Almost six years later, our base is established on 40 acres of our own land. One of my greatest joys was to turn the keys over to an integrated field team of indigenous leaders, missionaries, and some of my first children {who came a little older to our family}.  They have grown up, been trained, and returned to serve.  That brings tears to a mama’s eyes.

I initially came to my adopted nation with a hunger to find the hurting and the broken and to love them well…. To give away all I had so they could fly higher and farther than I could or would.  I came with a job description to love and to learn, go low and slow and do only what I see my Papa in heaven doing.

In September I moved back to my childhood home in Florida.  I continue to serve my precious family in South Sudan, raising awareness as a founder so often does.  I look forward to when I next visit and can spend the long hot days hugging my babies.

The transition back to the USA was in many ways far harder than the one going the other way.  Between my 18th bout of cerebral malaria soon upon arriving back and then a terrible dental mishap that electrified my mouth and blew out my trigeminal nerve, it has been quite a welcome back!

I returned with a longing to live out what I was learning there, hereCould the same simple faith and relentless love of Jesus work here too?  Was it really just about stopping for the one person He set in front of me every day?

In the weeks since I relocated, we have a vibrant growing family here who wants to find out what missional community looks like here.  Not a strategy session, not a project to fix people’s problems, or worse fix people themselves.  Not complicated theory, but an intentional journey to the margins of our community. 

I found out this weekend in our small county alone there are 900 children in our school system registered as homeless.  There are multiple camps set up for the homeless.  There is a growing problem with human trafficking.  Suddenly my lessons of holding the broken and learning to be a friend to the outcast didn’t seem foreign at all.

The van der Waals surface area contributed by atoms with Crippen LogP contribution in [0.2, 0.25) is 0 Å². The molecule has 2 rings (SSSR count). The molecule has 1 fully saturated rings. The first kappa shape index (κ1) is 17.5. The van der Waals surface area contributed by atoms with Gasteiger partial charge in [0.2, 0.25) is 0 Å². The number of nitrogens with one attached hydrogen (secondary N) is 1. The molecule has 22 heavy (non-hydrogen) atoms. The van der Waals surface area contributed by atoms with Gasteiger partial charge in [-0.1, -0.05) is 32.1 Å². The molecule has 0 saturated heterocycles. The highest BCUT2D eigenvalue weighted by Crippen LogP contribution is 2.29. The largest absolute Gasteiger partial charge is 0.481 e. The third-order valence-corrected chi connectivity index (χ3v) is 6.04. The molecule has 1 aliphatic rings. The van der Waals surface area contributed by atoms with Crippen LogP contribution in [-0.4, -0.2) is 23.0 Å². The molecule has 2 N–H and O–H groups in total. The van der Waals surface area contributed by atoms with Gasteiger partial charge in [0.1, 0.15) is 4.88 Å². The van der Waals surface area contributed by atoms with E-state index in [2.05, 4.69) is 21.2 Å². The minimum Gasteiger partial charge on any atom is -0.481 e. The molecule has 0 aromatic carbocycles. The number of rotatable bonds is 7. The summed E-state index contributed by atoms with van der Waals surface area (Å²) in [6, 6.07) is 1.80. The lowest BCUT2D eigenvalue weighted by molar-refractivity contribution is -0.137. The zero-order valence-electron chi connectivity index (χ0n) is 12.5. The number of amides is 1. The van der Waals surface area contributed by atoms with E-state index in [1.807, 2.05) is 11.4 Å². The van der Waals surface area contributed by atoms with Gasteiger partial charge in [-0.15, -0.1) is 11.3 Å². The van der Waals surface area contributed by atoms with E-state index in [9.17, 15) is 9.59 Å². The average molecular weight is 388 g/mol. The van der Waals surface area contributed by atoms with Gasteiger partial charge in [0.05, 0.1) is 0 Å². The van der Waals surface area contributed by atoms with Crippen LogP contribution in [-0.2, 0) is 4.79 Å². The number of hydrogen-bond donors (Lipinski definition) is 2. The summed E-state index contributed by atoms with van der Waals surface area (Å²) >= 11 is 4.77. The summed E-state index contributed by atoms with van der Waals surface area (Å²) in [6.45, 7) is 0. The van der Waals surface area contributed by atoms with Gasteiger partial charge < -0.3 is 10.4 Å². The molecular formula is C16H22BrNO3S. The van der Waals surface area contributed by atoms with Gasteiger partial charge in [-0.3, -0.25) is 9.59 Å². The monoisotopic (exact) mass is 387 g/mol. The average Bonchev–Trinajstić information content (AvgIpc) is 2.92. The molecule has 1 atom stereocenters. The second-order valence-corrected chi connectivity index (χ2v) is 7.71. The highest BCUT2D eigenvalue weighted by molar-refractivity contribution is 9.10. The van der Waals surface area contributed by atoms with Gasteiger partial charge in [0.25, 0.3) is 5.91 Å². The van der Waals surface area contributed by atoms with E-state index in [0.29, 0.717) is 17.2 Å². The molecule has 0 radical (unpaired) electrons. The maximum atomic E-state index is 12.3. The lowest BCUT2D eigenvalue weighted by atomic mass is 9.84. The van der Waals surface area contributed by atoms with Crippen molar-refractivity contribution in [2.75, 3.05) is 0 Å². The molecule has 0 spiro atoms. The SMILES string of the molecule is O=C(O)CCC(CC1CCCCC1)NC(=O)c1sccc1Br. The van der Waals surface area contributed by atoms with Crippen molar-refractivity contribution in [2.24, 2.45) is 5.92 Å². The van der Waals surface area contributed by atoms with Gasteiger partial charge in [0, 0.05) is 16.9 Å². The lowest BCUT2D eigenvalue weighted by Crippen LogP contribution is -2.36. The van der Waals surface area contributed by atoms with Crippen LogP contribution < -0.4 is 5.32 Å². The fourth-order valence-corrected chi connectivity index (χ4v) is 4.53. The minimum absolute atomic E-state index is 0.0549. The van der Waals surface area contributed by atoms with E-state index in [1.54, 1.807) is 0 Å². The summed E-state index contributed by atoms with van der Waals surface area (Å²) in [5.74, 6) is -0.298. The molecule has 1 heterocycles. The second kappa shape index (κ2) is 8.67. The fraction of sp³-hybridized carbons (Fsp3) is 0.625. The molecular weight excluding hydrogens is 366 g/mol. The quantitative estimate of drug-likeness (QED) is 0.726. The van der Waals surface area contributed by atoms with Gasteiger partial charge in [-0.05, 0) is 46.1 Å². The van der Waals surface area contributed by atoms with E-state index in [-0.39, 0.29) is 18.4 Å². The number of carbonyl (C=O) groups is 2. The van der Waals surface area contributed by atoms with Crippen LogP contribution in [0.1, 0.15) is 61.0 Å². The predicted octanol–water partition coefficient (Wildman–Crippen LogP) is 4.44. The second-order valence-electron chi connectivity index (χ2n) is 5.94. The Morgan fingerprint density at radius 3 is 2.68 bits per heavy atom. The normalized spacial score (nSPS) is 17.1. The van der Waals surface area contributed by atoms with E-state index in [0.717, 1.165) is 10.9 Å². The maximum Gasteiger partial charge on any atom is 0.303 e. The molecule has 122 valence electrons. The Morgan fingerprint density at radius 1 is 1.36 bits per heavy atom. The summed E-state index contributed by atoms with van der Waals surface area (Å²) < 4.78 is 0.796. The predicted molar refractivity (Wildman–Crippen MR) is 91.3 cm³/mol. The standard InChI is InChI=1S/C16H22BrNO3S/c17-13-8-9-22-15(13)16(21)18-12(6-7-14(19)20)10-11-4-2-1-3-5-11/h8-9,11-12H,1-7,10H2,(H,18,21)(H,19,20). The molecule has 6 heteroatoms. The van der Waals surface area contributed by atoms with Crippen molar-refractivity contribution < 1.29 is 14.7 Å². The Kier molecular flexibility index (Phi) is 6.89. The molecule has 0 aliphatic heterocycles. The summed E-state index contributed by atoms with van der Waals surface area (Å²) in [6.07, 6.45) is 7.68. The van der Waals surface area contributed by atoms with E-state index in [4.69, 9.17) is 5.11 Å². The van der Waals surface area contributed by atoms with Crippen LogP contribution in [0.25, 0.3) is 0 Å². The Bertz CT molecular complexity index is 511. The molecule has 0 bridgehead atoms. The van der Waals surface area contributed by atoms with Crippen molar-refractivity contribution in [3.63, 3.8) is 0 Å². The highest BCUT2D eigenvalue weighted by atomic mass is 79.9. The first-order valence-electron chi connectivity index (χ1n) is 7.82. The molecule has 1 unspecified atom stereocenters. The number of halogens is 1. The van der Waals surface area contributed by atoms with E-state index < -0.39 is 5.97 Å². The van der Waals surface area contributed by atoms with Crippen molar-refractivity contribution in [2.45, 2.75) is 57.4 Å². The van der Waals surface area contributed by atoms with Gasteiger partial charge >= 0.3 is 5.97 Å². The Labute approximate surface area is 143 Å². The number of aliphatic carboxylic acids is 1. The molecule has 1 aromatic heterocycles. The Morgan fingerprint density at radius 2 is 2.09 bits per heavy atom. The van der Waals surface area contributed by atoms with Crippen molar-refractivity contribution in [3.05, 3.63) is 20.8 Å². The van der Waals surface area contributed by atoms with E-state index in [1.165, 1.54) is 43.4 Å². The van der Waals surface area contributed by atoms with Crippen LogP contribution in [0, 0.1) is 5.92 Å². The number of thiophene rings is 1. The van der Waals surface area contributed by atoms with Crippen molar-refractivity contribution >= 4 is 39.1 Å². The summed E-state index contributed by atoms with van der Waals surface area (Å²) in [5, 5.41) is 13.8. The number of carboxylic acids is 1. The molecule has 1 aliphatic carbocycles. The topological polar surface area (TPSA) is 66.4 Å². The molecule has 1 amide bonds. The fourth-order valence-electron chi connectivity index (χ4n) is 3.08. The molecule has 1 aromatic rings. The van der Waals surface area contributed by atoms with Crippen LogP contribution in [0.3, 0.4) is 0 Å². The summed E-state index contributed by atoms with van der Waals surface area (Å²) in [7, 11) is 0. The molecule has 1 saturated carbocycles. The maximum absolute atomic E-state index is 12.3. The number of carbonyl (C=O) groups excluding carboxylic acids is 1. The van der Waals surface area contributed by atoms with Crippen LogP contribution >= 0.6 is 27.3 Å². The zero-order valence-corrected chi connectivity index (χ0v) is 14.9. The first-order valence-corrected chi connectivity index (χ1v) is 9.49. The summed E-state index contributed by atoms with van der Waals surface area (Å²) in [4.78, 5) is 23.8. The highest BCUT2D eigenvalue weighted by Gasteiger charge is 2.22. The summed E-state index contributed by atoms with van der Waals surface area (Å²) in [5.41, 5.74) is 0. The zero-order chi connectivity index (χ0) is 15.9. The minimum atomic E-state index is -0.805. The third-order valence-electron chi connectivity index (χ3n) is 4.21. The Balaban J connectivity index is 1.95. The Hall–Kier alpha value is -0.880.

All mission is local.  All ministry is local.  Your organization can be global and international in its scope and vision, but missions can only be lived out right where you are. 

My heart is leaping this morning.  I feel like my Papa in heaven has given me the best gift ever.  In a season of looking for presents, He has extended an invitation to be present among the invisible and overlooked hurting ones right in my midst.

I am reminded. My address has changed. My job description has not.

So my friend, what have you considered your job description to be in missions?  Look at your calendar and it will give you a pretty good idea. 😉 Take some time ask Jesus if He would like to speak to you about His heart for your daily purpose right where you are.

Michele Perry: Artist, Author, Executive Coach & Founder of Iris Ministries work in South Sudan
blog: From the Unpaved Road | twitter: @micheleperry | work: Iris South Sudan | USA: Create 61, Edge Creative Consulting, LLC

Politics: Always great dinner conversation

“So you wanna talk politics, do ya?”

Only a month ago, the United States completed the most expensive, (seemingly) longest election season ever.  If you thought you could avoid this through international living, I hate to burst your bubble, but it just gets more complicated.

In this blog post I want to make a few practical recommendations on how to handle politics overseas as missionaries and Christian aid workers, and then open it up to your questions, comments, and stories.  You can often learn these things later, but I also suggest these as a part of your preparations for going overseas.

Now let’s jump right into it.

1.  Know your politics, or at least how the system works.

I spent part of the election schedule overseas, and then finished up here in Texas.  In the States, it was a terribly divisive time where my family and friends had to remind each other, “I still love you.”  Just like I’ve asked my Aussie friends what it means to be a commonwealth nation and what happens if you don’t vote in a country that requires it by law, they want to know what the heck an electoral college is and what the tuition is.

This is number one, because the people we build relationships with will not only want to know about us as individuals but also about us as ambassadors of our home countries.  I’ve found it to be rare that people care about my particular political stance – 5 years ago, all of us were referred to as “hijos de Boosh” in Mexico – however, it is anything but rare to be asked questions about politics.